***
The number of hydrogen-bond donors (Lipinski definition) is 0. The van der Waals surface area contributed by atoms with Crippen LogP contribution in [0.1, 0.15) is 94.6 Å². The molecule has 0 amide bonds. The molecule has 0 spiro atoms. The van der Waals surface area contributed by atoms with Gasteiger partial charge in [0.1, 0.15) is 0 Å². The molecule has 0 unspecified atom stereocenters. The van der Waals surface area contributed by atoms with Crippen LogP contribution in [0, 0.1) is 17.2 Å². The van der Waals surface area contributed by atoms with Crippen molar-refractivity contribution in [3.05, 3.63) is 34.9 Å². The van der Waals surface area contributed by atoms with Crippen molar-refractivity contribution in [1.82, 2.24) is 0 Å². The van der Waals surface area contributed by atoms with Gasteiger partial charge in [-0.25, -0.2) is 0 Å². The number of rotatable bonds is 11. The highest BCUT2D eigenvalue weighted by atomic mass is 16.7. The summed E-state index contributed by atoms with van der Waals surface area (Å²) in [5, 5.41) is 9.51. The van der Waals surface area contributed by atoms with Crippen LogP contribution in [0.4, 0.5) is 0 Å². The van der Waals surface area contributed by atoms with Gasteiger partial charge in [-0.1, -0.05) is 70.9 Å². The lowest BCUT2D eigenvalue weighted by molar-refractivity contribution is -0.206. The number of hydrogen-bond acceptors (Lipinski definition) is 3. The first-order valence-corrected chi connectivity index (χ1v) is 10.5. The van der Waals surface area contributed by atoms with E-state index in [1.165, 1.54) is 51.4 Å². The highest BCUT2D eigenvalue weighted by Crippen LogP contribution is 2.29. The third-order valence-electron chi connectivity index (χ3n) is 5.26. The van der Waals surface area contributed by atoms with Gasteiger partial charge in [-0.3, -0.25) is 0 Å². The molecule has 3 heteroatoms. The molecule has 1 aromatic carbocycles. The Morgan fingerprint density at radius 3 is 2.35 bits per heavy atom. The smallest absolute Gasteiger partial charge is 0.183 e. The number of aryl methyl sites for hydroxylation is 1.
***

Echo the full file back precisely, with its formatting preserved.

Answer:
The number of hydrogen-bond donors (Lipinski definition) is 0. The van der Waals surface area contributed by atoms with Crippen LogP contribution in [0.1, 0.15) is 94.6 Å². The molecule has 0 amide bonds. The molecule has 0 spiro atoms. The van der Waals surface area contributed by atoms with Gasteiger partial charge in [0.1, 0.15) is 0 Å². The molecule has 0 unspecified atom stereocenters. The van der Waals surface area contributed by atoms with Crippen LogP contribution in [0, 0.1) is 17.2 Å². The van der Waals surface area contributed by atoms with Crippen molar-refractivity contribution in [3.05, 3.63) is 34.9 Å². The van der Waals surface area contributed by atoms with Crippen molar-refractivity contribution in [1.82, 2.24) is 0 Å². The van der Waals surface area contributed by atoms with Gasteiger partial charge in [-0.25, -0.2) is 0 Å². The number of rotatable bonds is 11. The highest BCUT2D eigenvalue weighted by atomic mass is 16.7. The summed E-state index contributed by atoms with van der Waals surface area (Å²) in [5, 5.41) is 9.51. The van der Waals surface area contributed by atoms with Crippen LogP contribution in [0.4, 0.5) is 0 Å². The van der Waals surface area contributed by atoms with Gasteiger partial charge in [-0.1, -0.05) is 70.9 Å². The lowest BCUT2D eigenvalue weighted by molar-refractivity contribution is -0.206. The number of hydrogen-bond acceptors (Lipinski definition) is 3. The first-order valence-corrected chi connectivity index (χ1v) is 10.5. The van der Waals surface area contributed by atoms with E-state index in [1.165, 1.54) is 51.4 Å². The highest BCUT2D eigenvalue weighted by Crippen LogP contribution is 2.29. The third-order valence-electron chi connectivity index (χ3n) is 5.26. The van der Waals surface area contributed by atoms with Gasteiger partial charge in [-0.3, -0.25) is 0 Å². The molecule has 3 heteroatoms. The molecule has 1 aromatic carbocycles. The Morgan fingerprint density at radius 3 is 2.35 bits per heavy atom. The smallest absolute Gasteiger partial charge is 0.183 e. The number of aryl methyl sites for hydroxylation is 1.